© 2023 Western New York Public Broadcasting Association

140 Lower Terrace
Buffalo, NY 14202

Mailing Address:
Horizons Plaza P.O. Box 1263
Buffalo, NY 14240-1263

Buffalo Toronto Public Media | Phone 716-845-7000
WBFO Newsroom | Phone: 716-845-7040
Your NPR Station
Play Live Radio
Next Up:
0:00 0:00
Available On Air Stations

Attorney general takes over Buffalo Police shooting probe

WBFO's Mike Desmond

The state attorney general has taken over the investigation of a Sunday afternoon incident that left a suspect dead and a Buffalo Police officer wounded.

The takeover results from a two-year old executive order from Gov. Andrew Cuomo, giving the state attorney general jurisdiction when someone who was not armed or it is unclear whether the person was armed dies during an encounter with police.

Investigators are looking into the situation that left Officer Joseph Acquino, 31, wounded and Jose Hernandez-Rossy, 26, dead under unclear circumstances. It is the second time the AG has stepped in locally. The last time was the February 7 death of Wardel Davis on Hoyt Street.

Lawyer Thomas Burton is counsel for the Buffalo Police Benevolent Association and Acquino's partner, Justin Tedesco, 36, who shot Hernandez-Rossy.

"One officer here and his partner, who he had lived with, literally, for three years in a patrol car, screaming that he had been shot and he needed help and then he saw the wound, with the same individual that had a car full of narcotics trying to run away," said Burton, a former police officer. "You tell me that isn't probable cause to believe that his partner had just been shot by the driver."

Tedesco then shot Jose Herdandez-Rossy, who fled the scene, only to bleed to death a few blocks away. Burton said there is a fundamental legal issue involved.

"What was Tedesco's perception as to whether his partner had been shot? And, if that perception is legitimate and if it rises to reasonable cause to believe, then there is no criminal conduct," he said. In other words, a defense for that officer in firing."

There are a series of other issues that remain publicly unresolved. Police still will not say whether they found the weapon used to wound Acquino, why the two officers initially conducted a traffic stop on Hernandez-Rossy and what exactly led to the altercation.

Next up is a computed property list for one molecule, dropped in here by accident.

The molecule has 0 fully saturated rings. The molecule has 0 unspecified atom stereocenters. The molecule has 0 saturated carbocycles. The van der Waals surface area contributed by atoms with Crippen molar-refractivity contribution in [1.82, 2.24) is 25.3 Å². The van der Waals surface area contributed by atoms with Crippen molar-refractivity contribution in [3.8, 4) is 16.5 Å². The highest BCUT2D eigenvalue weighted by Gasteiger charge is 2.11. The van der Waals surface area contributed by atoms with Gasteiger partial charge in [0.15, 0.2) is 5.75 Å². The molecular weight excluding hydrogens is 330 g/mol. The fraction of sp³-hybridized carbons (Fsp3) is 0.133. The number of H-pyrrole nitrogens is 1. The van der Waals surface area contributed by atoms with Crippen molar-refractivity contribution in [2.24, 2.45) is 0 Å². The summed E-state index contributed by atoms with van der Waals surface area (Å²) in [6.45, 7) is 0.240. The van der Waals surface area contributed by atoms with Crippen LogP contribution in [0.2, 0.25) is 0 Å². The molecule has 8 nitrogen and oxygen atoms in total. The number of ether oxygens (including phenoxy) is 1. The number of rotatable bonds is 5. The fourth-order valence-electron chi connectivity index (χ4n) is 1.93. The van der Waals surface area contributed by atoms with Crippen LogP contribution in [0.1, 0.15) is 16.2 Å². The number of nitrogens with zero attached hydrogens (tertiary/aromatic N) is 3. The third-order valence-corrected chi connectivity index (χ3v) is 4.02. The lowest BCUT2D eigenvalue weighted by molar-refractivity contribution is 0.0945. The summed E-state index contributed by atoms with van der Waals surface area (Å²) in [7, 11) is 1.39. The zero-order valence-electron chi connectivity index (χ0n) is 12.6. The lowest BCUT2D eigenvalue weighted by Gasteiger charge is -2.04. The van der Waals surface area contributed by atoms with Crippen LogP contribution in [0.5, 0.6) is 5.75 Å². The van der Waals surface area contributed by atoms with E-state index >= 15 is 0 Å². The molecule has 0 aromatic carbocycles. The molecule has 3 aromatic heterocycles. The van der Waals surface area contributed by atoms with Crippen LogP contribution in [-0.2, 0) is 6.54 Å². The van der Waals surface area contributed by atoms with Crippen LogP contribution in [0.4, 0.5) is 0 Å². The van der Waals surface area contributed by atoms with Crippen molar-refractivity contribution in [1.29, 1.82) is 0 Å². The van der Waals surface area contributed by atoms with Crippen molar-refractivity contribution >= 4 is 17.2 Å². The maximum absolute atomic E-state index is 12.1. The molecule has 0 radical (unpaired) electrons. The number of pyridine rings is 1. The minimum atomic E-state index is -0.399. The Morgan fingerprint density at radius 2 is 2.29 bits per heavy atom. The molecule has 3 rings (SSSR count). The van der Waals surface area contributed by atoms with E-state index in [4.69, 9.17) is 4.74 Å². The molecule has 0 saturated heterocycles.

Burton says eyewitnesses to parts of the events are being questioned, but that may not help much.

"The stressors that eyewitnesses can be under, especially when the guns come out, can leave out significant chunks of the facts and we are going to have to see," he said. "This thing will play out and the bottom line is that we're confident that, while the death of this fellow is certainly tragic, it wasn't something either one of these officers anticipated."

Acquino was discharged from Erie County Medical Center Tuesday after undergoing surgery for a head wound which involved re-attaching his ear.

Beyond saying it has taken over the investigation, the AG's Office also is not commenting. This authority has been used only about a dozen times before, to take over an investigation of an officer-involved shooting.

Buffalo Police, in a statement, say they have been and will continue to fully cooperate with the investigation by the attorney general. They ask anyone with information to contact authorities.


Mike Desmond is one of Western New York’s most experienced reporters, having spent nearly a half-century covering the region for newspapers, television stations and public radio. He has been with WBFO and its predecessor, WNED-AM, since 1988. As a reporter for WBFO, he has covered literally thousands of stories involving education, science, business, the environment and many other issues. Mike has been a long-time theater reviewer for a variety of publications and was formerly a part-time reporter for The New York Times.
Related Content